Although some Americans struggle to take their earned vacation time, travel advertising is alive and well across every medium imaginable. And while the tourism industry adapts to new mediums like social media, it also continues to expand its reach across traditional media like television, both locally and nationally.
Taking Travel to Social
Like many others, the travel advertising industry has found its place on social media, using influencers to tell its stories. AdWeek’s recent Travel Marketing Report detailed several cities—and a state—that use Snapchat to reach travelers with behind-the-scenes looks at destinations, celebrity takeovers, and trip ideas.
The report also featured the Osmanns, the couple behind the #followmeto hashtag on Instagram. The couple’s travels, documented as a photo series on Instagram, gave way to work with retailers—Macy’s and Beringer Vineyards—and even led to a 20-minute travel television show on Channel One Russia.
Television Is Still a Destination for Tourism
Television advertising is still an audience-friendly medium for brands, with tourism and travel channels contributing to a friendly environment for the industry. Kenyan newspaper The Star recently reported on a local television channel devoted entirely to the tourism industry called Tourism and Wildlife Television. It is the only locally owned tourism channel on the Pan African Network Group, with its CEO, Joe Kaylo, calling it a place to showcase new industry trends and products and services.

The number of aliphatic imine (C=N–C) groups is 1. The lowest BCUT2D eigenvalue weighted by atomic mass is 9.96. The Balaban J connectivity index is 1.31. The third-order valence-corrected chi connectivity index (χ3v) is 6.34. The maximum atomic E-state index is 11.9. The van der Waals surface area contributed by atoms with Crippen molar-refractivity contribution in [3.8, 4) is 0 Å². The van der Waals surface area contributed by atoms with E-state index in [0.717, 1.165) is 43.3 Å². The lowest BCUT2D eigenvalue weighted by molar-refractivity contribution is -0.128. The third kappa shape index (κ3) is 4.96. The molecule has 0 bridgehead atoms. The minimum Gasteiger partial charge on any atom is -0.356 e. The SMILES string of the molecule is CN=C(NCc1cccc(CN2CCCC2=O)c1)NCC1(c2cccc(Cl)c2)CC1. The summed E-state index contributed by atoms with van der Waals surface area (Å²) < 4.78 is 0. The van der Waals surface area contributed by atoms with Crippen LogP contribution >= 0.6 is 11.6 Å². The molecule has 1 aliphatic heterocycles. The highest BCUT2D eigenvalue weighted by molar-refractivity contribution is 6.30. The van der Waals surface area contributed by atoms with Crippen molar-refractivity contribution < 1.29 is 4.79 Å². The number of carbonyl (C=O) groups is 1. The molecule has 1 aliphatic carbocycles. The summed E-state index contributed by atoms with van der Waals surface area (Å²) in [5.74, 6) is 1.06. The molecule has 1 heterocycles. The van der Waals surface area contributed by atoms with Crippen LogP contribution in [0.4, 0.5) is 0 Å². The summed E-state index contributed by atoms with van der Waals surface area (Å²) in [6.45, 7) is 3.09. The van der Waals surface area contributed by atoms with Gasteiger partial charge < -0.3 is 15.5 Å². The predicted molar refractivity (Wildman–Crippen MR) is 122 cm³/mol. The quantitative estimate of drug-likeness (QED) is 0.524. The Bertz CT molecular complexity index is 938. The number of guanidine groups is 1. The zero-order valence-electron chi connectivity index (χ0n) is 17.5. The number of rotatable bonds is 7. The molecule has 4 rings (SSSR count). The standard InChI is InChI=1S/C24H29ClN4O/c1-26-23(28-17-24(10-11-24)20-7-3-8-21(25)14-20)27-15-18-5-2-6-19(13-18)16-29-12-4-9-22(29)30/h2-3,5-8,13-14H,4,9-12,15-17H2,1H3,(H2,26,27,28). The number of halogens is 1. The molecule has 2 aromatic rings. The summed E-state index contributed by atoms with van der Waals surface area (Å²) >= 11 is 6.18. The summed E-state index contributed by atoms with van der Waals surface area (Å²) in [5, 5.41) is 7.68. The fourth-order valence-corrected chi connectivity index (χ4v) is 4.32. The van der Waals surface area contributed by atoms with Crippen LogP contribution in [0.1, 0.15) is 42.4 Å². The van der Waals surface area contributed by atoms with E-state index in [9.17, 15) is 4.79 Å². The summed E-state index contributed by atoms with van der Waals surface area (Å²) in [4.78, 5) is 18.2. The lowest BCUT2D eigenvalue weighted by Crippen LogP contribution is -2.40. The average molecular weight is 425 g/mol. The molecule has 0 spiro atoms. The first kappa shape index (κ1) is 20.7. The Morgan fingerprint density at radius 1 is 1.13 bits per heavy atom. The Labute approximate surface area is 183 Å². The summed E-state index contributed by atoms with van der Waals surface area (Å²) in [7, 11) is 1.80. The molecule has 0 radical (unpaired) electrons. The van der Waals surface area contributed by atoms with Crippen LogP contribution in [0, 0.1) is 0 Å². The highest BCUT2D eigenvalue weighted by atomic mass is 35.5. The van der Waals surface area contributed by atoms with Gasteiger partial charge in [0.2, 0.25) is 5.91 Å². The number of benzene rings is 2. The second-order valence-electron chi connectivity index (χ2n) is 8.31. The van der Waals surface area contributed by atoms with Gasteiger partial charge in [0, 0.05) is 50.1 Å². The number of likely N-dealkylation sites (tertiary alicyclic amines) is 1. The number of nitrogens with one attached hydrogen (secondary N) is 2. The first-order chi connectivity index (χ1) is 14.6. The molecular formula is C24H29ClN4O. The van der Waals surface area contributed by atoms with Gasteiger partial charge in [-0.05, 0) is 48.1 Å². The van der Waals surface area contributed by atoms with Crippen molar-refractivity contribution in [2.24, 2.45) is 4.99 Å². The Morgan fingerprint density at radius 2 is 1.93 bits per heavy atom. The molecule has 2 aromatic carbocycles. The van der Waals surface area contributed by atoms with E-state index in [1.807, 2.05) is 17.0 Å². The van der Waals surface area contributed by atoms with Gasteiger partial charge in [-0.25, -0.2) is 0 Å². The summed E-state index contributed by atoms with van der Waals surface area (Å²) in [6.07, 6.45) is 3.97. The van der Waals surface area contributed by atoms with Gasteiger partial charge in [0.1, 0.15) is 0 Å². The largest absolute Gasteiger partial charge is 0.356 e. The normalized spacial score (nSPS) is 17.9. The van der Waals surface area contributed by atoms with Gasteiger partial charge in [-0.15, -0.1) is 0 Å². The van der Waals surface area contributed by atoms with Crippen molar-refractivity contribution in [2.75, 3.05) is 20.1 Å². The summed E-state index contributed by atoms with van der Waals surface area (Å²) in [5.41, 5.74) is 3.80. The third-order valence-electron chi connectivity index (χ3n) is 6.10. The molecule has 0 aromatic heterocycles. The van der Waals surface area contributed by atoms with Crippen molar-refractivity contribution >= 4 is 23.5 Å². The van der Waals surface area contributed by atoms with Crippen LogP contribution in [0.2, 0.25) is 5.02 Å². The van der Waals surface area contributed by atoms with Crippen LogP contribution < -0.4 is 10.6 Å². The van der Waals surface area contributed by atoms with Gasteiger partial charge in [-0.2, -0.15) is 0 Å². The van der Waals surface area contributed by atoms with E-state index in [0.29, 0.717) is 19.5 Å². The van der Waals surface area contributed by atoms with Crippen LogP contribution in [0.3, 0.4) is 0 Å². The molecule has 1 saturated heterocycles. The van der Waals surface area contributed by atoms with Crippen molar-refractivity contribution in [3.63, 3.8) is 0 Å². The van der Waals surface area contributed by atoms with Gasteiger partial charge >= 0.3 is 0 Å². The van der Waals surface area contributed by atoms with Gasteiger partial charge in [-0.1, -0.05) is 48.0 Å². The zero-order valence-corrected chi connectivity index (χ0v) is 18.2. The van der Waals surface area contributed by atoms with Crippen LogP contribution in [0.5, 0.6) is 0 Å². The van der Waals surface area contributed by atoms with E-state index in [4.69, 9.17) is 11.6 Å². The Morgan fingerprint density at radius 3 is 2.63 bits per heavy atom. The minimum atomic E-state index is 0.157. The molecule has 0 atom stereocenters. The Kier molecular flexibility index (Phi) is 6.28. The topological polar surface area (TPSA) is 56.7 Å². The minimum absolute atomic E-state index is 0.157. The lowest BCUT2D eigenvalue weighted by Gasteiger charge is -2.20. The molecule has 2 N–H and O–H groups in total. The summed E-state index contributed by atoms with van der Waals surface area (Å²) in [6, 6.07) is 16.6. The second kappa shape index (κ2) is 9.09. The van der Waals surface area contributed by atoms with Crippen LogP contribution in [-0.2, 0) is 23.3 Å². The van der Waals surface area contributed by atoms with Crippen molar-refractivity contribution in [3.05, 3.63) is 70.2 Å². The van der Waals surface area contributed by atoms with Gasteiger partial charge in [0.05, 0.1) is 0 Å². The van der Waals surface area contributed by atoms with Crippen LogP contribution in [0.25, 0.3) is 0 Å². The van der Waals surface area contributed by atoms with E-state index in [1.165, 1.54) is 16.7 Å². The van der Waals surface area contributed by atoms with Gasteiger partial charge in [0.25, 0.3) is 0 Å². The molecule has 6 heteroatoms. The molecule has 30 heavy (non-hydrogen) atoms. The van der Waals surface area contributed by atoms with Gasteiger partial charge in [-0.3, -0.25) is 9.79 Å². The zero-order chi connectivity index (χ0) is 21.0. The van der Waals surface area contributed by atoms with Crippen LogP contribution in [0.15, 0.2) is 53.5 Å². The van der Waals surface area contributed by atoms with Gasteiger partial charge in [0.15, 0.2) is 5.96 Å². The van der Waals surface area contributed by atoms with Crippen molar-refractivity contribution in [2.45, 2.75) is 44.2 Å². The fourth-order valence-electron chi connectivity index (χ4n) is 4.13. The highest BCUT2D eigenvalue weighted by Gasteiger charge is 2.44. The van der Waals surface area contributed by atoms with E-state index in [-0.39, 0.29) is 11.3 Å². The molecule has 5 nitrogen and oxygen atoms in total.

Local stations play an important role in travel marketing by allowing both national and local brands to reach potential travelers. According to the U.S. Department of Transportation, the average summer vacation travel distance is only 284 miles one way, meaning many Americans stay relatively close to home when traveling. In this regard, local businesses especially can benefit from the opportunity local stations offer to reach travelers through a trusted medium.
Travel Brands Spend Big Bucks
Travel advertising spend isn’t slowing down—in fact, it increased this year over last. According to travel research site Skift, the top-10 travel brand advertisers spent 33 percent more on advertising from January to March this year than during the same period in 2015. Southwest Airline’s Q1 television budget rose from $30.8 million in 2015 to $51.4 million this year, and seven of those top-10 brands spent over $20 million on television ads in the first quarter alone. Southwest was the only airline in the group, with online travel agencies making up the category with the most spots. No hotels made the list.
The travel industry is still big business, so it should come as no surprise that travel advertising is, too. New mediums like social media provide unique opportunities to reach travelers, but television and other traditional mediums are still valuable, effective, and commonly used.